Already in 2008, the U.S. embassy in Damascus told the State Department in a confidential diplomatic cable – later published by Wikileaks – that if “seed and technical assistance” are not provided to small-holding farmers in northeastern Syria, the drought and resulting migration would risk acting “as a multiplier on social and economic pressures already at play and undermine stability in Syria.” The future effects of not adequately responding to the drought were thus well known several years before the uprising began.

Furthermore, for 50 years, Syria’s water and land resources had been severely mismanaged. But since water is considered a “strategic resource” by the Syrian government – a view it shares with many other governments in the Middle East – it is seen as a ‘sensitive’ issue and thus taboo to talk about publicly, even within government circles.

Therefore, when the Ba’ath party came to power in the 1960s and focused a large part of its national security strategy on ensuring food and water self-sufficiency – which took the form of massive agricultural development and irrigation projects – it did not seem to take into account the long-term effects this could have on the country’s water supply.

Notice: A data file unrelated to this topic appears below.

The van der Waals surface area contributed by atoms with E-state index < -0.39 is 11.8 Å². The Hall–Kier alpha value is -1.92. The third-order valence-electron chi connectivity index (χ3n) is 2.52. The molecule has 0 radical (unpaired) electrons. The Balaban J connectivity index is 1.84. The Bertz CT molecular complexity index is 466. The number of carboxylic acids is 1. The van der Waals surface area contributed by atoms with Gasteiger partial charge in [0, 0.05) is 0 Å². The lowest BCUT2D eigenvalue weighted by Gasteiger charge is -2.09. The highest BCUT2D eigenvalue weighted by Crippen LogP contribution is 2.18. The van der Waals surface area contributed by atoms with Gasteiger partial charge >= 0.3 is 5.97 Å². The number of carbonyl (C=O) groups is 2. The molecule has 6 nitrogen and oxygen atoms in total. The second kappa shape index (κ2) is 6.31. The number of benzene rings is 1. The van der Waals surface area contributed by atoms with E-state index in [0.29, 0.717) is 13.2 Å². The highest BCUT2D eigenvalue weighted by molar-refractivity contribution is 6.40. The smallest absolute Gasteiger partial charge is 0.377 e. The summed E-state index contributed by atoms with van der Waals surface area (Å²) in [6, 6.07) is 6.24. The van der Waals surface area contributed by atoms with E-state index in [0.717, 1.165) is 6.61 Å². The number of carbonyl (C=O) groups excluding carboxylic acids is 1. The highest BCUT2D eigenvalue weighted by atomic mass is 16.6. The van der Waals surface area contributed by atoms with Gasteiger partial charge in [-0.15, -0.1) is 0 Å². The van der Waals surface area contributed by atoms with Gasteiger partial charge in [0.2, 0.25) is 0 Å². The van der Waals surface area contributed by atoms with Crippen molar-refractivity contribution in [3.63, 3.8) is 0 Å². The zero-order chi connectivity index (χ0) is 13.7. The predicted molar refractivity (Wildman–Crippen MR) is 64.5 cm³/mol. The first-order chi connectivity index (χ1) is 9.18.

Constantly increasing agricultural production and expanding irrigated agriculture without regard to the natural limits of the country’s water supply thus ultimately led to the water resources diminishing and to the government’s incapacity to appropriately respond to the increasingly recurrent water crises, such as the drought of 2006-10. In fact, only in the past 30 years, Syria’s irrigated area has doubled from “651,000 hectares in 1985 to 1.35 million hectares in 2010,” and some 60 per cent of this area has been irrigated with irreplaceable groundwater. In addition, the irrigation techniques used are largely based on traditional methods, which amounts to very inefficient water usage.

Francesca De Châtel summarized the situation saying that: “Unrealistic agricultural targets, corruption, a failure to implement and enforce legislation, and the absence of a long-term strategy have thus devastated a region [i.e. northeastern Syria] that was considered a breadbasket for Syria and the region.”